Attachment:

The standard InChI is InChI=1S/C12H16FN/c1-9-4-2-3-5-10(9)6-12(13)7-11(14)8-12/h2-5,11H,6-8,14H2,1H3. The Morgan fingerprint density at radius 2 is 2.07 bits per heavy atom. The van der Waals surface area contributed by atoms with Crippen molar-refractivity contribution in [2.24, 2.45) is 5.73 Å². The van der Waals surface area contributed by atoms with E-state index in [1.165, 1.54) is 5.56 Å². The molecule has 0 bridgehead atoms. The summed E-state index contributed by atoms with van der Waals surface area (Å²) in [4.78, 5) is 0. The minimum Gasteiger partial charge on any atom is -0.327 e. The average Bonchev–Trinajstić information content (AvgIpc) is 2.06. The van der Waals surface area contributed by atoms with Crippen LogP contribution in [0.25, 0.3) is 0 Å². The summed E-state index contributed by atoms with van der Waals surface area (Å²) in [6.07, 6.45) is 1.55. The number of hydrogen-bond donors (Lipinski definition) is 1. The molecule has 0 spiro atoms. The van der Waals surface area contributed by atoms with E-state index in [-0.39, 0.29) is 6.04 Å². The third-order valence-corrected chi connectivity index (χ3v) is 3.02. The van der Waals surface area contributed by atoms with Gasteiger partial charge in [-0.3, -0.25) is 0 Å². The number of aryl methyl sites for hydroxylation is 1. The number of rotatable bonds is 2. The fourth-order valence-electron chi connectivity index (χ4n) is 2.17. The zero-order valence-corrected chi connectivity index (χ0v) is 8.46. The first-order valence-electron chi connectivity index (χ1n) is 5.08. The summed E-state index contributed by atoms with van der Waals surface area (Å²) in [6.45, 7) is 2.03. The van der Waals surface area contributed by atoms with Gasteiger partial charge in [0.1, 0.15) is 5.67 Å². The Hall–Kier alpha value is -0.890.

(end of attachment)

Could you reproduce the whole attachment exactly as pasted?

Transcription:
The standard InChI is InChI=1S/C12H16FN/c1-9-4-2-3-5-10(9)6-12(13)7-11(14)8-12/h2-5,11H,6-8,14H2,1H3. The Morgan fingerprint density at radius 2 is 2.07 bits per heavy atom. The van der Waals surface area contributed by atoms with Crippen molar-refractivity contribution in [2.24, 2.45) is 5.73 Å². The van der Waals surface area contributed by atoms with E-state index in [1.165, 1.54) is 5.56 Å². The molecule has 0 bridgehead atoms. The summed E-state index contributed by atoms with van der Waals surface area (Å²) in [4.78, 5) is 0. The minimum Gasteiger partial charge on any atom is -0.327 e. The average Bonchev–Trinajstić information content (AvgIpc) is 2.06. The van der Waals surface area contributed by atoms with Crippen LogP contribution in [0.25, 0.3) is 0 Å². The summed E-state index contributed by atoms with van der Waals surface area (Å²) in [6.07, 6.45) is 1.55. The number of hydrogen-bond donors (Lipinski definition) is 1. The molecule has 0 spiro atoms. The van der Waals surface area contributed by atoms with E-state index in [-0.39, 0.29) is 6.04 Å². The third-order valence-corrected chi connectivity index (χ3v) is 3.02. The van der Waals surface area contributed by atoms with Gasteiger partial charge in [-0.3, -0.25) is 0 Å². The number of aryl methyl sites for hydroxylation is 1. The number of rotatable bonds is 2. The fourth-order valence-electron chi connectivity index (χ4n) is 2.17. The zero-order valence-corrected chi connectivity index (χ0v) is 8.46. The first-order valence-electron chi connectivity index (χ1n) is 5.08. The summed E-state index contributed by atoms with van der Waals surface area (Å²) in [6.45, 7) is 2.03. The van der Waals surface area contributed by atoms with Gasteiger partial charge in [0.1, 0.15) is 5.67 Å². The Hall–Kier alpha value is -0.890.